(Second part of the series on the State of Labor Unions in America)
Few graphs can be more dramatic than the two showing membership trends of private and public sector unions. Look at what is happening.
|These graphs go back to the early 1980s. If you look further back you will see that private sector unions were at their peak in the 1950s. They then had about 35% market share. Public sector unionism at that time was minimal. The private sector had since 1935 been regulated by the National Labor Relations Act. There was little regulation (for or against) of public sector unions. This changed with JFK's executive order in the early 1960s (Executive Order 10988 signed by JFK on January 17, 1962). This opened the door for federal unions. There was lively debate back at that time over what many saw as a fundamental conflict between public sector bargaining and the role of government. To many, there was an inconsistency. It was troubling that unions would bargain with politicians who owed their jobs to big voting blocs like organized labor. As could be expected, public sector bargaining won out and the flood gates opened. Postal workers gained bargaining rights after a strike in 1970 and postal worker issues were force fed into the essentially private sector National Labor Relations Act. States took various routes. Some granted full bargaining rights to public sector unions, others granted limited rights and some made public sector bargaining illegal. But, the wave of public sector unions crashed down upon us and today it is about dead even with an approximately equal number of union members in the public sector as in the private sector. This would have been totally unthinkable back In the 1950s. |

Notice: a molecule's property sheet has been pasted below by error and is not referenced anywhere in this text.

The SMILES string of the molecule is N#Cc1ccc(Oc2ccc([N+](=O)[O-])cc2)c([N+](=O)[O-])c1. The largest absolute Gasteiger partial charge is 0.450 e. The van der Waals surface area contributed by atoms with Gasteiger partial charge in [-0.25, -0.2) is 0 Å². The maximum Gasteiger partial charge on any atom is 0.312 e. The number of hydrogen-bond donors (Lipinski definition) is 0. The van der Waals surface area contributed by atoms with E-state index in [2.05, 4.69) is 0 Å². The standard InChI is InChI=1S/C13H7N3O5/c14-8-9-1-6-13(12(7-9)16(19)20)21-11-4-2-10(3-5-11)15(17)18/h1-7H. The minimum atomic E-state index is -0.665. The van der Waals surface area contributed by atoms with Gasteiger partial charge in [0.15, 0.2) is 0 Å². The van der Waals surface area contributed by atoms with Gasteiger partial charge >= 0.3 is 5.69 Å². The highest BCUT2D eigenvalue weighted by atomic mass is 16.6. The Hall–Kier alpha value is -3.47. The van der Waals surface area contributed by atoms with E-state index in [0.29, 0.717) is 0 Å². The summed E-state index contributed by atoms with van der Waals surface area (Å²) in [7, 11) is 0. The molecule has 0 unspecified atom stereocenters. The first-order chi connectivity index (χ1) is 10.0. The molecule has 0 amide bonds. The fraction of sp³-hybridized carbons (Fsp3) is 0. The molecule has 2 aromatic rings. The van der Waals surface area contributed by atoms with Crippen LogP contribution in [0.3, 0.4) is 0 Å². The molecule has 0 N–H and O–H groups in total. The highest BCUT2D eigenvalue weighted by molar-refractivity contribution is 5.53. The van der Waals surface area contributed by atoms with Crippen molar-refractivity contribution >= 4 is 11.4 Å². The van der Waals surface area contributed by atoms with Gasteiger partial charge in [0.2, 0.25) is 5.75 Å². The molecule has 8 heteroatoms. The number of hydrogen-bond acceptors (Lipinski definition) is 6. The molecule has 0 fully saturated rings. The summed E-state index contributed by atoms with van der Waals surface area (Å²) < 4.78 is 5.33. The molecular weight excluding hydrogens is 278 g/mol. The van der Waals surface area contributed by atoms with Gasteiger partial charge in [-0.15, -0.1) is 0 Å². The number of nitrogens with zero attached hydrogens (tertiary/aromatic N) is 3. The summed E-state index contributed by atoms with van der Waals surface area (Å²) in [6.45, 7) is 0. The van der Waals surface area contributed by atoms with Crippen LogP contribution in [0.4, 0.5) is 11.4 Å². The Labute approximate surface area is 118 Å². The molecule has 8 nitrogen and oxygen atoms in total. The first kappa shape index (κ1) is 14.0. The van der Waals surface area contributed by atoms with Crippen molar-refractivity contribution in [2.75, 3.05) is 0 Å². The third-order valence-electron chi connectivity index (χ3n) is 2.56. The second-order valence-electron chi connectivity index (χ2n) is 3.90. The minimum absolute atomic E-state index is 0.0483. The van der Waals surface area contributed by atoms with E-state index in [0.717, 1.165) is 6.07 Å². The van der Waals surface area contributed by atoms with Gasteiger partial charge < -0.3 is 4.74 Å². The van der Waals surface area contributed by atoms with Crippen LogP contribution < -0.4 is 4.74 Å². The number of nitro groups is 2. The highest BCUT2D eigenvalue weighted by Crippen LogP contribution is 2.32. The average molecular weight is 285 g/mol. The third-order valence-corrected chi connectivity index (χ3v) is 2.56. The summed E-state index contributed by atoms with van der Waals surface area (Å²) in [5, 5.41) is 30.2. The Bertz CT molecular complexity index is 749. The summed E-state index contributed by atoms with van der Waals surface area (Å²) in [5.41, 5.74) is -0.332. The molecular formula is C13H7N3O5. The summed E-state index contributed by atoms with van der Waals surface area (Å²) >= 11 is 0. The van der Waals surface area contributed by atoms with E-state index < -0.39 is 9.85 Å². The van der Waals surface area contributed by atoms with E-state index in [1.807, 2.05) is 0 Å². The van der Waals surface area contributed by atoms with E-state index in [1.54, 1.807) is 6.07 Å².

Questions? Contact Attorney Richard H. Wessels at (630) 377-1554 or by email at [email protected]